Berlin has a vibrant tech scene. There are multiple tech meetups everyday with attendance in the hundreds. The city is well on-track to be the EU’s startup capital. There are headquarters from large companies such as Google, Amazon, Twitter, and Microsoft (Ventures) too.
If you are into culture (architecture, art, music, performance, you name it), history (see the Wall), nightlife, entertainment, parks – it’s all here.
And infrastructure – you won’t need a car, and bike-paths are everywhere.
You can get by in English, and there are people from all over the world here.
And it’s so darn cheap for a major Western capital city! 700-900 EUR/month covers housing, food, transit, and entertainment.
Marketing for Coders – Learning and Doing
Because the purpose of business is to create a customer, the business enterprise has two–and only two–basic functions: marketing and innovation. Marketing and innovation produce results; all the rest are costs. Marketing is the distinguishing, unique function of the business.
What skills do you need to learn and practice to have serious marketing chops? Like coding, there are many levels, so we intend to bring in a variety of participants and mentors to ensure many perspectives and opportunities.
Even before the Retreat begins, we’ll chat with all participants to assess where they are and where they want to go. Here’s a broad list of topics/skills to build up:
Software as a business – mapping the value chain and finding your place in it.
Business-thinking basics: business models and the Business Model Canvas, value propositions. The overall goals of either boosting revenues or cutting expenses.
Understanding and choosing a market. Hacks to find, test, and understand market segments. Customer interviews.
Channels: social media, landing pages, emails. Techniques and tools. If you’ve spent any time on online marketing, you’ll have noticed the blogosphere’s focus on these. Our aim at the Retreat is to actually use and master the best of these tools.
Copywriting. Text still rules the Internet. Not only get regular practice in this at the Retreat, but get immediate, expert feedback.
UX and design. As any iStuff user knows, elegant simplicity and usability have value, and don’t arise accidentally. Practice the principles of a great UX and get immediate feedback.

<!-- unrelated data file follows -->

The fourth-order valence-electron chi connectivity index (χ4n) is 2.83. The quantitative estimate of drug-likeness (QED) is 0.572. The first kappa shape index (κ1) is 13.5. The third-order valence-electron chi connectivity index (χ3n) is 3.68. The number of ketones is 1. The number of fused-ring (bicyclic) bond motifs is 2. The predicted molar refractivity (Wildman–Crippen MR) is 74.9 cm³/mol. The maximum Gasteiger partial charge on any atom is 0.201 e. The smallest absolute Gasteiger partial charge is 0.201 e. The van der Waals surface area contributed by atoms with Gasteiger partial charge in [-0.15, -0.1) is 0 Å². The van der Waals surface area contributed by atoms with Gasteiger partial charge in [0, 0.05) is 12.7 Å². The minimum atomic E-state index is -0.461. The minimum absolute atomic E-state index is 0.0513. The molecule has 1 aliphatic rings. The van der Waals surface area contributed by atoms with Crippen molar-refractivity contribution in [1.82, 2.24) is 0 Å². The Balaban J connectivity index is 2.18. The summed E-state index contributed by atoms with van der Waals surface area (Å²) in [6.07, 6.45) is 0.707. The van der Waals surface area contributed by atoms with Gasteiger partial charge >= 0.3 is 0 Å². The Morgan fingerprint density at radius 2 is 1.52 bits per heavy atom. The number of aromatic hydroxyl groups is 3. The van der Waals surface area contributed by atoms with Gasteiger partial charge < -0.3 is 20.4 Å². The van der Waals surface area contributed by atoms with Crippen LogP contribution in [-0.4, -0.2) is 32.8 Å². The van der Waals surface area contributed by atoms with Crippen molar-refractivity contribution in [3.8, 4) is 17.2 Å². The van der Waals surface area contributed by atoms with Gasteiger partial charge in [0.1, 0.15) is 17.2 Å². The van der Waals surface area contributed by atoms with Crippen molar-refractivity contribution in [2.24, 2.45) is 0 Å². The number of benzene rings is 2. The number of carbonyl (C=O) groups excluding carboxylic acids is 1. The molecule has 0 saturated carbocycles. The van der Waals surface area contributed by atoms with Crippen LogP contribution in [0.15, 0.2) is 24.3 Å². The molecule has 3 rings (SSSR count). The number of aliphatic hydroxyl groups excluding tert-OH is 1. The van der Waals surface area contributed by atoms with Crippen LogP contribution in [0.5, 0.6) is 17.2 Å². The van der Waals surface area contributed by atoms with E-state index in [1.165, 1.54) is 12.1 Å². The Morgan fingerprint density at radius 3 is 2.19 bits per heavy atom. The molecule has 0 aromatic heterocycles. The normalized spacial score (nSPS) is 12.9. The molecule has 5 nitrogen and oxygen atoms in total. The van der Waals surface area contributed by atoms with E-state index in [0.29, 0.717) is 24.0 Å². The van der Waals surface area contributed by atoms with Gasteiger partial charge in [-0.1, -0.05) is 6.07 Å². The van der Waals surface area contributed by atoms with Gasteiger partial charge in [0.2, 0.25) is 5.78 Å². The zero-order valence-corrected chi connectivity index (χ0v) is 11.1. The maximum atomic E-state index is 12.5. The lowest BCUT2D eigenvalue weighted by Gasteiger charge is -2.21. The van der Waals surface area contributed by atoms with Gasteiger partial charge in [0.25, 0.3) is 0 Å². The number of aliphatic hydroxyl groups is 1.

Payments and sealing deals. ‘cuz at some point, value gets traded for currency.
We’re Dr. Jose Quesada and Dr. Kai Wu. We’re both neck-deep in the world of professional software engineering. We started working on Hacker Retreat in 2013 because we both believe in learning, mastery, and meeting great people – and having Hacker Retreat was the best platform for that. We’ve already run one batch of Hacker Retreat in Fall of 2013, and want to see it bigger and better.
The Price and Guarantee
The price to participate in Hacker Retreat is 1000 EUR/month. If that seems like a pittance for the value you’ll get, you’re who we’re looking for. We are confident that attendees will rapidly earn back multiples of the price.
Consider that a workshop or conference about coding or marketing can easily cost 500 EUR/day.
A fixed desk in a Berlin co-working space costs 200-400 EUR/month. That includes no learning of high-value skills, no vetted community, no shared purpose, and certainly no mentoring from world-class experts.
Combined with living costs, you’re looking at 1700-2000 EUR/month while you’re here. Try living on that in NYC, SFBA, London, Paris, or Dublin (fair comparisons? Not really – we think Berlin is cooler).
BTW: if, after two full-time weeks here, you don’t agree that there’s value at Hacker Retreat for you, we’ll give you a pro-rated refund. However, we think that after we video-chat with one another we’ll all know whether Hacker Retreat is a good fit for you or not.
You can do the math on our business model – this is not a massively scalable, distributed, semi-friendly-AI startup that we’re doing to get Google-rich. We’re doing this because we want Hacker Retreat for ourselves, and because we take learning seriously. And in any case, if the fee is a huge hurdle or you see it as a cost instead of an investment, HRet is likely not right for you at this point.
Get on board Hacker Retreat
Ready to accelerate your coding career? Apply now for the batch that starts May 1st, 2014! We’ll set up an interview time to make sure we are a good fit for each other.